Friday, November 18, 2011

Cultural Relativism: Is there a way out?

I have been reading about the Roman Empire and I recently saw a television program comparing the Mongol, Mali and Inca Empires. Of course, by the standards of those Empires the United States is also an empire with more than 300 million people spread over 50 states.

Mongol Empire circa 1300
The program comparing the three empires of course dealt with the ways in which a central tribe was able to rule a large area (ability to communicate over distance, rapid military movements, ability to support military forces in the field). It did not focus on the huge differences among those three empires. The Mongols lived on the steppes of Central Asia while the Incas lived in the Andes. The Mongols were a horse culture while the Incas had no large beasts of burden. The Mongols were pastoralists while the Incas were farmers. The Mongols were literate while the Incas depended on the Quipu for communicating information.
Mali Empire circa 1200

I think we may tend to compare empires, and indeed to spend a lot of time studying empires, because we attach positive value to the simple fact that they are political entities that include large numbers of people disbursed over large geographical areas. That may well be an implicit value of our culture, absorbed rather than learned, but non the less influential in our attitudes and conduct.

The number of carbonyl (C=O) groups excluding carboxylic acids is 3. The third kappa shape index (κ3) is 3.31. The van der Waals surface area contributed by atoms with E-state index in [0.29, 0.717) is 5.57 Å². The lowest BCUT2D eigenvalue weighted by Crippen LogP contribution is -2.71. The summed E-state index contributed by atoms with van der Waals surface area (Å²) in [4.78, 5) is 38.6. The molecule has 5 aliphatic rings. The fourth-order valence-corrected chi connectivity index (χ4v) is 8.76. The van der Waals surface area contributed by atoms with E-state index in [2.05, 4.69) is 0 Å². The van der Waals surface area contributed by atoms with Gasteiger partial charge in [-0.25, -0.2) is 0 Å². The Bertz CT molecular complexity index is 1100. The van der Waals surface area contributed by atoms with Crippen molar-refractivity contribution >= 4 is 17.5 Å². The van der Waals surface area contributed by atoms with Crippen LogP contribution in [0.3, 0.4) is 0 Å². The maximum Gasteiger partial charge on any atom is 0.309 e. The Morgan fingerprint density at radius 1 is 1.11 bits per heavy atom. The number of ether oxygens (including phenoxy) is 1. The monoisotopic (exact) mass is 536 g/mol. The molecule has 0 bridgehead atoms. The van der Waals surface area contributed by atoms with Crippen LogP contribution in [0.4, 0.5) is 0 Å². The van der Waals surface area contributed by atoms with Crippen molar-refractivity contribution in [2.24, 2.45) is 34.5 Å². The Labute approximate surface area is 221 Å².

Inca Empire circa 1500

I wonder, however, whether groups without imperial pretensions might often be more worthy of our attention and respect. Think of the heroism of some of the American Indians over the past few centuries as they sought ways to live and survive the onslaught of Yankee expansion. There is much to admire in their independence, in the ways of living with nature, in their communalism. Think of Sequoia inventing his own system of writing and the intellectual achievements of his Cherokee tribe.

How do we avoid ethnocentrism, avoid assuming that the values we share within our own culture are the most admirable values to be sought in all cultures? Are there things we can agree among cultures that are important values?

I suppose people agree that it is better to be healthy than sick, better to be well nourished than badly nourished, better to be fit and strong than unfit and weak, better to be bright and alert than to be dull and lethargic. Clearly cultures blessed by richer environments and better technology find it easier for their members to achieve the desired states; however, there are clearly cultural values that contribute to success in these ways.

It seems that there has been a global decrease in the rate of violent deaths from crime and conflict over time. The decrease seems to be related to the changes in culture that accompany the social and economic development complex -- longer and healthier lives, greater economic affluence, more education, greater political participation, etc. While there still seem to be many who would easily go to war or become criminals, perhaps the majority of mankind who prefer peace and security can impose those values still more widely.

Surely for the foreseeable future there will be cultural values that will divide cultures, but at least in some areas there may be cultural values that encourage development in the sense of helping people in a culture to achieve lives less burdened by sickness, malnutrition and other conditions that all would agree are undesired.

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